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Never mind. I’ll just sit here and. sulk for a while. What is my purpose? Why do I do this?

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But I have a gift–a gift, I tell you!  Someday people will say “I knew that loser back when she had a job!”

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But no…I must hold fast to my dreams of someday selling vast quantities of kindle downloads! Someday I will sell more books than Hugh Howey. And he sold a bunch…so many that he scared the big publishers into acting like dumbasses…they showed up  at his house with pitchforks and Hachettes….

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Someday I will be more than just the crazy old lady locked in the office for everyone’s safety. Someday I will be famous for having written a fantasy series that rivals Tolkien…someday.

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Special thanks to Tumblr for providing me with all the diversions!

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Elements of the story: calamity, villainy, and the hero’s struggle

Tolkien's art work for Hobbiton-across-the-water

Hobbiton-across-the-water, by J.R.R. Tolkien

Most writing coaches agree that the first 1/4 of your story is where you reveal your characters and show their world while introducing hints of trouble and foreshadowing the first plot point. That is the first act, so to speak.

The Calamity:

Something large and dramatic must occur right around the 1/4 mark to force the hero into action, an intense, powerful scene that changes everything. Quite often, in epic fantasy the inciting scene will be comparatively disastrous, and one that that forces the protagonist to react. He/she may be thrust into a situation that radically changes their life and forces them to make a series of difficult decisions.

  • What incident or event will occur at the first plot point?
  • What negative effect does this event have for the protagonist and his/her cohorts?
  • How are hero’s efforts countered?
A conversation with Smaug by J.R.R. Tolkien

A conversation with Smaug by J.R.R. Tolkien

The Villain:

Conflict drives the story.  We know a great story has a compelling protagonist, but in order to have a great conflict, you must also have a great adversary. The hero has an objective, and so does the villain.

  • Identify the opponent–who is he/she, and what is their power-base?
  • What is the adversary’s primary goal, and who or what are they willing to sacrifice to achieve it?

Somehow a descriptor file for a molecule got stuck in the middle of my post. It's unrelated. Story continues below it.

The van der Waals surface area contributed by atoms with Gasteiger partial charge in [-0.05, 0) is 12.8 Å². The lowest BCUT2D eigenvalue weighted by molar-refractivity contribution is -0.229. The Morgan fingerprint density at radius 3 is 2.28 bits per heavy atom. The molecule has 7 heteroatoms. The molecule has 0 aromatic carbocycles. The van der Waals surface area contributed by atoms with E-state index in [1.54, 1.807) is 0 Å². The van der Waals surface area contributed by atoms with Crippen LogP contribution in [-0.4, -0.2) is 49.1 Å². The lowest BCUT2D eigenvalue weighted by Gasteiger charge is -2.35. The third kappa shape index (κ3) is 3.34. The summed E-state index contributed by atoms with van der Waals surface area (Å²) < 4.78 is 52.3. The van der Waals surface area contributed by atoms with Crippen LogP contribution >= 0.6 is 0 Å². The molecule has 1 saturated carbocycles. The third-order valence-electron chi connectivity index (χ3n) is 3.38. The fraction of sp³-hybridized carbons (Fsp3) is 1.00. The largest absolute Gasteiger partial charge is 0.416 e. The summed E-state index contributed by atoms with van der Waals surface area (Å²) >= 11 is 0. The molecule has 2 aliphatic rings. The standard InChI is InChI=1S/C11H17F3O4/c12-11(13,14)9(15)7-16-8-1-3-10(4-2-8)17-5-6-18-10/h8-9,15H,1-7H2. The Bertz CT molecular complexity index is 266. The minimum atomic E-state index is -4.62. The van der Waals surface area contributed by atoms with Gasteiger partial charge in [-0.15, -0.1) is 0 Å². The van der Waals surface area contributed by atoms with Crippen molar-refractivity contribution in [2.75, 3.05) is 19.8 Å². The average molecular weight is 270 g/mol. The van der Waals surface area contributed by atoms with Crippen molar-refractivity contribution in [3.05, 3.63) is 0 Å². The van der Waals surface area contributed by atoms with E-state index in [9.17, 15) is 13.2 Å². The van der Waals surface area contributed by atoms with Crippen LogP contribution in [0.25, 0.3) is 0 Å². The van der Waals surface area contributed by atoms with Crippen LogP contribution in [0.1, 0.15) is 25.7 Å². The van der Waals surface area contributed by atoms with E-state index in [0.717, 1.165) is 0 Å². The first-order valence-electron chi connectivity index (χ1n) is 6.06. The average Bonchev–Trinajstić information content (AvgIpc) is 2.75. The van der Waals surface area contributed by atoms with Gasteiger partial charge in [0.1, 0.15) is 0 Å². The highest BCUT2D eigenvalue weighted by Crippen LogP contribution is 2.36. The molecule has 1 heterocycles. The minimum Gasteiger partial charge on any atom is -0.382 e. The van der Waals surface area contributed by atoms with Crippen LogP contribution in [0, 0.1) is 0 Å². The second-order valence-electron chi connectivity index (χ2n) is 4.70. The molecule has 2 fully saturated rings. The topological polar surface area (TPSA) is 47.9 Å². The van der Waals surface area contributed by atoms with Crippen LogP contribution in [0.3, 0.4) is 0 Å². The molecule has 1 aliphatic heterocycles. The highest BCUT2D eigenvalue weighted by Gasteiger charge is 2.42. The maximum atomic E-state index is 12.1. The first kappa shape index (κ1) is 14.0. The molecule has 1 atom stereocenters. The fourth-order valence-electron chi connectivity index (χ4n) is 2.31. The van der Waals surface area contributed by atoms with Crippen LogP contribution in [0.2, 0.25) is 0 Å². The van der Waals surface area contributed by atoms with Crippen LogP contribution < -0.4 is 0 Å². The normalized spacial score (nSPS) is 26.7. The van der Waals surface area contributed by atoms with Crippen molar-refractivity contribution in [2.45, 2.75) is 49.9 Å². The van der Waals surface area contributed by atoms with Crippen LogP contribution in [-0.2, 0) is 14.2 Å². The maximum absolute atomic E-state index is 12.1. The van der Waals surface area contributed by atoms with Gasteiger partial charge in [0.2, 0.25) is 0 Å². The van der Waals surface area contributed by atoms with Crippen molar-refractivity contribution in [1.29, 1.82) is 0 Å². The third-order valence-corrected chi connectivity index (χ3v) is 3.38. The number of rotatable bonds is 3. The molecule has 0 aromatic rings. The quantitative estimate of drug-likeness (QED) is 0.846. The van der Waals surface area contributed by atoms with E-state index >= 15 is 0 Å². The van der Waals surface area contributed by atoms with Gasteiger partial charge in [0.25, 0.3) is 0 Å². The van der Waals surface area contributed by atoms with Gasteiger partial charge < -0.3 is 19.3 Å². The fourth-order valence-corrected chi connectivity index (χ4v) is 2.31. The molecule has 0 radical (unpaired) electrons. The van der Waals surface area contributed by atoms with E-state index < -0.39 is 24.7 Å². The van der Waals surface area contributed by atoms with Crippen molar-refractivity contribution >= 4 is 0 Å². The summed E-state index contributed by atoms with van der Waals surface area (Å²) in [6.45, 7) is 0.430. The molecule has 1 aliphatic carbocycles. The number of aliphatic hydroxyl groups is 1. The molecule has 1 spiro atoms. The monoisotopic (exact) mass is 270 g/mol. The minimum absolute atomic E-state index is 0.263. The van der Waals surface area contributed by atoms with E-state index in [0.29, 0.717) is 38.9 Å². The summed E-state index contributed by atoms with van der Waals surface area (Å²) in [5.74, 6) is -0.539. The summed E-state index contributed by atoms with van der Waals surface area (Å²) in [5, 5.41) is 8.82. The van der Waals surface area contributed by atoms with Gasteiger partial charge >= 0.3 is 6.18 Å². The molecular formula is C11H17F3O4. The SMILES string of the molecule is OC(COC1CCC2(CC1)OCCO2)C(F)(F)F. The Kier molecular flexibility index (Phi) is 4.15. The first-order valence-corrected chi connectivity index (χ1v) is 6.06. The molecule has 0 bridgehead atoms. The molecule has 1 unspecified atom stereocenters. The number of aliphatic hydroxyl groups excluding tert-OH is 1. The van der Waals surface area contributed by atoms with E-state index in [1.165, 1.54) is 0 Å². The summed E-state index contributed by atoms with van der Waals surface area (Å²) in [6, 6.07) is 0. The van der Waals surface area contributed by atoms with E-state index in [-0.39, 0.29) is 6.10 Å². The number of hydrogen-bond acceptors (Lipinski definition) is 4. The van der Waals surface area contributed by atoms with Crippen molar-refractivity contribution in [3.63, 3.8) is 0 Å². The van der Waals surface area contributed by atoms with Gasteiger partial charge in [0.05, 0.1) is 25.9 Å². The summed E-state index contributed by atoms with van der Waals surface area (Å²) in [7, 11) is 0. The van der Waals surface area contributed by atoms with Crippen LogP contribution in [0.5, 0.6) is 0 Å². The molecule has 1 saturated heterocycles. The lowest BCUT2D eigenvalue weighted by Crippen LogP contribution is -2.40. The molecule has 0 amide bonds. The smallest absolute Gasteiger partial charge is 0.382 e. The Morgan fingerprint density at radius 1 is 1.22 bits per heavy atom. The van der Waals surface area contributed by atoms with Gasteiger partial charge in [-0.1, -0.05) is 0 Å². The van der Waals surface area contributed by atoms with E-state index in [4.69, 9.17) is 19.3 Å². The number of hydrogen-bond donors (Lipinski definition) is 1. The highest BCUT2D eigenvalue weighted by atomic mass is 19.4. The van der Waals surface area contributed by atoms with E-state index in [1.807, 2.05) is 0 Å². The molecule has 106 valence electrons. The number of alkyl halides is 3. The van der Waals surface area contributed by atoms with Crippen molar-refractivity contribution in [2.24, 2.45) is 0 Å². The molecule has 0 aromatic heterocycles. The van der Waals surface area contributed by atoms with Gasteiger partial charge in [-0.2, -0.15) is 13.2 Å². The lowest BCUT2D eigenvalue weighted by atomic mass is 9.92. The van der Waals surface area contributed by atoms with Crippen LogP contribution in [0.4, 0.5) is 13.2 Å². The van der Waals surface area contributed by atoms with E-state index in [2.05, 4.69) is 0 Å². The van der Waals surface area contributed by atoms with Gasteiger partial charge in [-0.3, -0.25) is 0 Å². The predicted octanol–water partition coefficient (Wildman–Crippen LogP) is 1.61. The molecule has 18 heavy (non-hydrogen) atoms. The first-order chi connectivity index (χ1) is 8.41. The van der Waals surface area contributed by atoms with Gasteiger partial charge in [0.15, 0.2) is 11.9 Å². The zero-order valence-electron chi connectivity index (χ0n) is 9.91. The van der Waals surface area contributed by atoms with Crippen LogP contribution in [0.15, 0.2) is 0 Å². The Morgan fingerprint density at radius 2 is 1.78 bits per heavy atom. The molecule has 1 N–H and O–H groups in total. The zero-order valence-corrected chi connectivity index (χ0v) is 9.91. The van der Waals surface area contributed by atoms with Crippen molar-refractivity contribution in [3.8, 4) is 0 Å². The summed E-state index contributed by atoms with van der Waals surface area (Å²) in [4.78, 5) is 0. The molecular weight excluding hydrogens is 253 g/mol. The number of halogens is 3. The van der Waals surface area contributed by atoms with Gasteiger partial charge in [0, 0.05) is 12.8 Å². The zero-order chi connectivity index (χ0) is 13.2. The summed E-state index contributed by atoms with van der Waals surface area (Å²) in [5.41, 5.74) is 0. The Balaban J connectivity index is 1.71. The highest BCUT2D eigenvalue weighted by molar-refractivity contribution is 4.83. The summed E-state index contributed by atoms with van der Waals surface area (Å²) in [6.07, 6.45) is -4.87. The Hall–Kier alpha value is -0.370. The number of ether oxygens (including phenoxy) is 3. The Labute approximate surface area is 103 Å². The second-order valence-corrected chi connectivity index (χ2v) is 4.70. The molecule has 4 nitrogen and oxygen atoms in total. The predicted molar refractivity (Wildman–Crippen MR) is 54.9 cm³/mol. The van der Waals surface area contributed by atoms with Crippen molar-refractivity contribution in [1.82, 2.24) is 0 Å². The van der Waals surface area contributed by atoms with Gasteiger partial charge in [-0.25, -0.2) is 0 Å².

• Do the hero and the villain know each other, or are they faceless enemies to each other?
  • How does the adversary counter the hero’s efforts?

In fantasy, and often in thrillers and horror, we have an adversary who is capable of great evil. They may have supernatural powers, and at first they seem invincible. Their position of greater power forces the hero to become stronger, craftier, to develop ways to beat the adversary at his game. A strong, compelling villain creates interest and drives the conflict. Write several pages of back-story for your own use, to make sure your antagonist is as well-developed in your mind as your protagonist is, so that he/she radiates evil and power when you put them on the page. If you know your antagonist as well as you know the hero, the enemy will be believable when you write about their actions.

Bilbo comes to the huts of the raftelves by J.R.R. Tolkien

Bilbo comes to the huts of the Raft elves by J.R.R. Tolkien

The Hero’s Struggle:

Now the story is hurtling toward the midpoint, that place called the second plot-point. The characters are acting and reacting to events that are out of their control. Nothing is going right-the hero and his/her cohorts must scramble to stay alive, and now they are desperately searching for the right equipment or a crucial piece of information that will give them an edge. The struggle is the story, and at this point it looks like the hero may not get what they need in time.

Their weaknesses must be first exploited by the adversary, and then overcome and turned into strengths by the hero. The hero must grow.

During this part of the story you must build upon your characters’ strengths.  Identify the hero’s goals, and clarify why he/she must struggle to achieve them.

  • How does the hero react to being thwarted in his efforts during the second act to the midpoint?
  • How does the villain currently control the situation?
  • How does the hero react to pressure from the villain?